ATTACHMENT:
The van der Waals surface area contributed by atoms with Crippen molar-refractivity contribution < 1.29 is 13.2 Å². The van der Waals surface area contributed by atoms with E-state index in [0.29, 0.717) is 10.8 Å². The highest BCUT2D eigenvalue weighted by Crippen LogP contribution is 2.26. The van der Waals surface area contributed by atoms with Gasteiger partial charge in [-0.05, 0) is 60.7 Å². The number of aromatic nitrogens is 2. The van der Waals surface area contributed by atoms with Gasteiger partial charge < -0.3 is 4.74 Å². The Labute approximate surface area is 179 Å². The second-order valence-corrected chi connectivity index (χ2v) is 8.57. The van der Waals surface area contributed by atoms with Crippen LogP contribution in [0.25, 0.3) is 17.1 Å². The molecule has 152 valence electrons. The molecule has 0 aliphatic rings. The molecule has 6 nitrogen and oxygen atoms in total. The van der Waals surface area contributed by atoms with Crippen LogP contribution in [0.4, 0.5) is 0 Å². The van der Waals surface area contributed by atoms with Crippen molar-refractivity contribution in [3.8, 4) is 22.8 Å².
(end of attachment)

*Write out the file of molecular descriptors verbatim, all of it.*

The van der Waals surface area contributed by atoms with Crippen molar-refractivity contribution < 1.29 is 13.2 Å². The van der Waals surface area contributed by atoms with E-state index in [0.29, 0.717) is 10.8 Å². The highest BCUT2D eigenvalue weighted by Crippen LogP contribution is 2.26. The van der Waals surface area contributed by atoms with Gasteiger partial charge in [-0.05, 0) is 60.7 Å². The number of aromatic nitrogens is 2. The van der Waals surface area contributed by atoms with Gasteiger partial charge < -0.3 is 4.74 Å². The Labute approximate surface area is 179 Å². The second-order valence-corrected chi connectivity index (χ2v) is 8.57. The van der Waals surface area contributed by atoms with Crippen LogP contribution in [0.25, 0.3) is 17.1 Å². The molecule has 152 valence electrons. The molecule has 0 aliphatic rings. The molecule has 6 nitrogen and oxygen atoms in total. The van der Waals surface area contributed by atoms with Crippen LogP contribution in [0.4, 0.5) is 0 Å². The van der Waals surface area contributed by atoms with Crippen molar-refractivity contribution in [3.8, 4) is 22.8 Å².